Minimal risk of contracting Ebola in San Diego
SAN DIEGO (CNS) – Local residents have a minimal risk of contracting Ebola and no cases have been reported in the region, but county health officials worked to implement protocols should Ebola reach San Diego County, according to a presentation to the Board of Supervisors Tuesday.
The Ebola epidemic in West Africa and the handful of cases of the virus in the United States have dominated headlines, but for most San Diegans, the risk of contracting Ebola was very small, Deputy Public Health Officer Dr Eric McDonald said.
Those at risk for Ebola include travelers from Guinea, Liberia and Sierra Leone, caregivers to Ebola patients or those who have been in close contact with them.
“You cannot get Ebola through the air, through water or food,” McDonald said. “To reiterate, Ebola can only be spread through direct contact with the bodily fluids of someone who is sick with Ebola.”
County officials have been working with other healthcare entities on state and federal guidelines related to a potential local Ebola case, and plan to keep up to date with any changes and response actions.
Holly Crawford, director of the county’s Office of Emergency Services, said training was underway so county workers would be prepared to take action to “protect the health of our community and to appropriately protect themselves from the Ebola virus.”
The preparations included reviewing Centers for Disease Control and Prevention protocols, implementing screening and monitoring practices, planning for cleanup actions should there be a confirmed Ebola case in San Diego County and reaching out to Dallas and New York to “glean their lessons learned from their Ebola response,” Crawford said.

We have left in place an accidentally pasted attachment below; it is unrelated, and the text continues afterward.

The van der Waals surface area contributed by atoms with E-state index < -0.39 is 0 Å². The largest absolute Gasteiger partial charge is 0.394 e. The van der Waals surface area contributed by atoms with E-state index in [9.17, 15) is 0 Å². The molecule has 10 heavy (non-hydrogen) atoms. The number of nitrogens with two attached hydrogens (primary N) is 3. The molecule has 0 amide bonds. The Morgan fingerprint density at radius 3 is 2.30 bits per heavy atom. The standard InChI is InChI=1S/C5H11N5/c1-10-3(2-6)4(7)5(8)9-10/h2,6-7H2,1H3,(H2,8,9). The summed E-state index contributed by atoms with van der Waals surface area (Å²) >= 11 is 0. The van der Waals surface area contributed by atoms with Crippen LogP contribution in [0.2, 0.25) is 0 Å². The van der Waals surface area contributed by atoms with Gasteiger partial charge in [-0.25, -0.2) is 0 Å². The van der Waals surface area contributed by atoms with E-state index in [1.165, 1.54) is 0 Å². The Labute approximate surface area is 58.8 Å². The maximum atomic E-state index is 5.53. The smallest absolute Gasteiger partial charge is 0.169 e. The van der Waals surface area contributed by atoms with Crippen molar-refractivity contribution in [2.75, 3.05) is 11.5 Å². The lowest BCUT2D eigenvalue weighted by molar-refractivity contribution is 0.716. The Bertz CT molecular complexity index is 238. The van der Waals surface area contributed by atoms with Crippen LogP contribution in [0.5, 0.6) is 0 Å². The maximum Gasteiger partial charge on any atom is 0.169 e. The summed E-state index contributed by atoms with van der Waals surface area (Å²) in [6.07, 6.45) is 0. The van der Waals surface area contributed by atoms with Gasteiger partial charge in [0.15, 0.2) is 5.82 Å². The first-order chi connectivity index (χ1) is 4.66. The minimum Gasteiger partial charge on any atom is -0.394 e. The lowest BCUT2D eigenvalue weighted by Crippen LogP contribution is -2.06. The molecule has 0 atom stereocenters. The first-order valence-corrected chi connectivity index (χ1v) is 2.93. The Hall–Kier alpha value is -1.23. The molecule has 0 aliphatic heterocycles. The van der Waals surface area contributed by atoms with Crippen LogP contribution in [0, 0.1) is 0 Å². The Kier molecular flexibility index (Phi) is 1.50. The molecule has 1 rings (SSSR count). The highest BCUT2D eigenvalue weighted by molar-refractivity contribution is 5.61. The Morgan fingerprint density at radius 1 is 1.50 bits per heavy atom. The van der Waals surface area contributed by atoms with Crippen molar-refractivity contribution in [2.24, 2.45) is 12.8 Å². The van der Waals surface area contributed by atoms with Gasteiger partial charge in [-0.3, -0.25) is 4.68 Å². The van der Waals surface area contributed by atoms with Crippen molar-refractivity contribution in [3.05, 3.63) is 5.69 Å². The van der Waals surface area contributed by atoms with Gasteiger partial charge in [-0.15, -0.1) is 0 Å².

“We hope we’re never required to put these plans in procedures into action,” Crawford told the board. “But your board can be confident county departments are working with our local healthcare partners to take action now to prepare for an Ebola case close to home.”
The overwhelming majority of Ebola cases have been in Africa, but the outbreak of the disease in Guinea, Liberia and Sierra Leone have raised concerns worldwide of the possible global spread of the deadly virus.
The World Health Organization reported that as of Saturday, 10,141 cases of Ebola have been reported and 4,922 people have died of the disease, county officials said.
“One of the biggest problems we have is we’re dealing with something that’s unknown to us — it’s unfamiliar and it’s very fatal,” Supervisor Ron Roberts said. “And that combination of ingredients causes the public to be intensely interested.”
McDonald urged county residents to do what they could “to keep our community safe and health,” such as being vaccinated against preventable diseases, staying home when sick and frequent hand-washing.